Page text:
You can learn how to be a decent photographer, you can achieve certain level of skills needed, both in shooting and processing. But that line which separate really good photographers from rest is that they have talent (or at least bit more than others). That and obviously mastering the craft itself.

    Certain things cannot be learned, talent is one of them..

    (and sh*tload of dedication, which is another kind of talent too :)

  • Mescalamba

    I forgot..

    Everyone can buy a brush and colors, but not everyone can be Monet or Rembrandt.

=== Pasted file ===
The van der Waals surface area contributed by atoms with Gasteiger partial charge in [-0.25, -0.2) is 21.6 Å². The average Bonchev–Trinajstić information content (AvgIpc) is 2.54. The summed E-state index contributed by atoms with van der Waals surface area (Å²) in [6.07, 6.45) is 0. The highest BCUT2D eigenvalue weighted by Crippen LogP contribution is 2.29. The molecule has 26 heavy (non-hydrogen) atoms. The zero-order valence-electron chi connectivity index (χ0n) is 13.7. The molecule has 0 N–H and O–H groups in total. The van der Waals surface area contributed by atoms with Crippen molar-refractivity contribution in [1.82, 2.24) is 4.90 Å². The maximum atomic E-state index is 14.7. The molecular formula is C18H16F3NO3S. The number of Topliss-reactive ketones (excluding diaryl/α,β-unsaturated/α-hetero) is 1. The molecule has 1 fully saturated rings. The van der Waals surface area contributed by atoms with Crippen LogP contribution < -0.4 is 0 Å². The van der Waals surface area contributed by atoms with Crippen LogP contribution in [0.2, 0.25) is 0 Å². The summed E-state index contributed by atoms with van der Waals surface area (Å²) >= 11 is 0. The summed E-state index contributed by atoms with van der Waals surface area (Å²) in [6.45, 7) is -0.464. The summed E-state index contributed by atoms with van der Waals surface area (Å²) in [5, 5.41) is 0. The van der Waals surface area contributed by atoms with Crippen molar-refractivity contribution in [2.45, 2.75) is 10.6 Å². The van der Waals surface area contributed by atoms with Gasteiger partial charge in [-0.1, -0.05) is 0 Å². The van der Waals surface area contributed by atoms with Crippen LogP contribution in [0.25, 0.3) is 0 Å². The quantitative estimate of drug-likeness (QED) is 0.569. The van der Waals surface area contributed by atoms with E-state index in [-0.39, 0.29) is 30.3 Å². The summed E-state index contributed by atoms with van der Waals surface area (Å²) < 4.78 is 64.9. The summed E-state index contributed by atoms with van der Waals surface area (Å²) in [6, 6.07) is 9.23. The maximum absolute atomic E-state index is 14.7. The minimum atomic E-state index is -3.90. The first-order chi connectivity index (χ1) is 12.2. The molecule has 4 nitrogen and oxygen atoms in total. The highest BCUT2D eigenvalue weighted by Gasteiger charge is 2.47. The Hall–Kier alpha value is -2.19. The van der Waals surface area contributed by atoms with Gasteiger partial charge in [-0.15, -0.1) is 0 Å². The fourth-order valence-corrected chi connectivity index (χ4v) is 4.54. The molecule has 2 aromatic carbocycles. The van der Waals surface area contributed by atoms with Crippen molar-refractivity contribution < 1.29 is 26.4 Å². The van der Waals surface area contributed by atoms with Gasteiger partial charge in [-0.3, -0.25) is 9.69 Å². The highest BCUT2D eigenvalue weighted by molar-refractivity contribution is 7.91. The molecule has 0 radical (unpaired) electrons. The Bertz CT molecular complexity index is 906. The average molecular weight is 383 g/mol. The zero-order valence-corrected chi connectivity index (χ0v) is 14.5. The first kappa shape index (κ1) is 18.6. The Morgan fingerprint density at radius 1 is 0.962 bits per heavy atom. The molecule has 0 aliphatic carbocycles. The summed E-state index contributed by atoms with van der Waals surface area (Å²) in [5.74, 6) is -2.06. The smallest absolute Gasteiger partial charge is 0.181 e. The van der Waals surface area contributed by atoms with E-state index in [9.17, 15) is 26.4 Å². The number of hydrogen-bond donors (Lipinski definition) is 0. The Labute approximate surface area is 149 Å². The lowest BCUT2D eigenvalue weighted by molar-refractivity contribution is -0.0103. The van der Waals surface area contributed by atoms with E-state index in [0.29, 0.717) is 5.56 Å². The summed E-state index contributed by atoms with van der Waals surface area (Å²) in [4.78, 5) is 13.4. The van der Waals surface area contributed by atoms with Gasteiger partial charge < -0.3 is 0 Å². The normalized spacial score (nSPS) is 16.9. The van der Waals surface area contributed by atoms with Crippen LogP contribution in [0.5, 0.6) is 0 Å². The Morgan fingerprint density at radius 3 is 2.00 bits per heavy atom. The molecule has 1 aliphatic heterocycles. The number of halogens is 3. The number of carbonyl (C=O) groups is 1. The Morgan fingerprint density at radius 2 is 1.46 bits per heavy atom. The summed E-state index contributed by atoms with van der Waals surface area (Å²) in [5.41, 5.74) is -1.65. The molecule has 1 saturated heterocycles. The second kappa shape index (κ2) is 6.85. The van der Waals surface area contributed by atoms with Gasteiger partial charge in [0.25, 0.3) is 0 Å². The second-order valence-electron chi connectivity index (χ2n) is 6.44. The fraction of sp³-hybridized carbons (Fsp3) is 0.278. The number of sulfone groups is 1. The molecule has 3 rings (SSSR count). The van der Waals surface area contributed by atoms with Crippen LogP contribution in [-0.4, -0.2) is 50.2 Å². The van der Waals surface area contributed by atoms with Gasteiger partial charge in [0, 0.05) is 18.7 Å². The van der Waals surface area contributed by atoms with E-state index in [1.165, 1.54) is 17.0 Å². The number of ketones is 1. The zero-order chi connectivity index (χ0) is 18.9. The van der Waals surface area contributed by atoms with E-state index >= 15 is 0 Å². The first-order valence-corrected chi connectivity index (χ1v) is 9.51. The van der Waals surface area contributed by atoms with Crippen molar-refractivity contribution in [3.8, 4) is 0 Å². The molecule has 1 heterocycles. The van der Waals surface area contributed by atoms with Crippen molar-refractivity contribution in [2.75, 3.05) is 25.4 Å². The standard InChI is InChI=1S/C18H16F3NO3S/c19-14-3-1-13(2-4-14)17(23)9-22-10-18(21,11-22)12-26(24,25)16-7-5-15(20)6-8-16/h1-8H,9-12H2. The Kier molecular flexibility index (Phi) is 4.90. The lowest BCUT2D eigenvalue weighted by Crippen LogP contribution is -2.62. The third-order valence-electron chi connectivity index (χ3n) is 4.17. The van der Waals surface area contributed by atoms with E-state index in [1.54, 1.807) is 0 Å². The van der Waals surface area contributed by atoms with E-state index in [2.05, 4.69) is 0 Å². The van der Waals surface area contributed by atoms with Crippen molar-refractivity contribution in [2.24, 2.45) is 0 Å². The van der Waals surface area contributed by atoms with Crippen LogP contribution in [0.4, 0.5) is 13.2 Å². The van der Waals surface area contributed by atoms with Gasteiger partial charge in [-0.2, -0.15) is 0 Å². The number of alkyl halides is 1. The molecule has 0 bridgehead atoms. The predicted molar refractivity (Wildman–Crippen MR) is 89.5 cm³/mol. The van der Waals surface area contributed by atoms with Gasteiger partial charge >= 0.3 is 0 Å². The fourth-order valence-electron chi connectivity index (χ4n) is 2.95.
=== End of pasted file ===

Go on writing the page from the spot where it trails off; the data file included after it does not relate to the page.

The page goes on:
Everyone can buy a violin, but not everyone can be Paganini or Vanessa Mae.

    Everyone (almost) can buy a Nikon D3x, but that wont make you Steve McCurry. Neither it will make you second Ryan Brenizer.

  • http://www.packerphoto.com/ Peter Acker

    I was assuming from the first paragraph that he was talking about professional photographers with his header ‘When Being a Good Photographer Isn’t Enough’ because he goes on to talk about A, B and C photographers competing with each other for ‘work’. If we’re talking about amateur photographers then hell yes, there are tons of great ones out there (that don’t try to pass themselves off as professionals in an attempt to get work that they don’t actually have the ability to execute) and yes, getting out and doing is going to help them more than sitting home and watching.

  • Rabi Abonour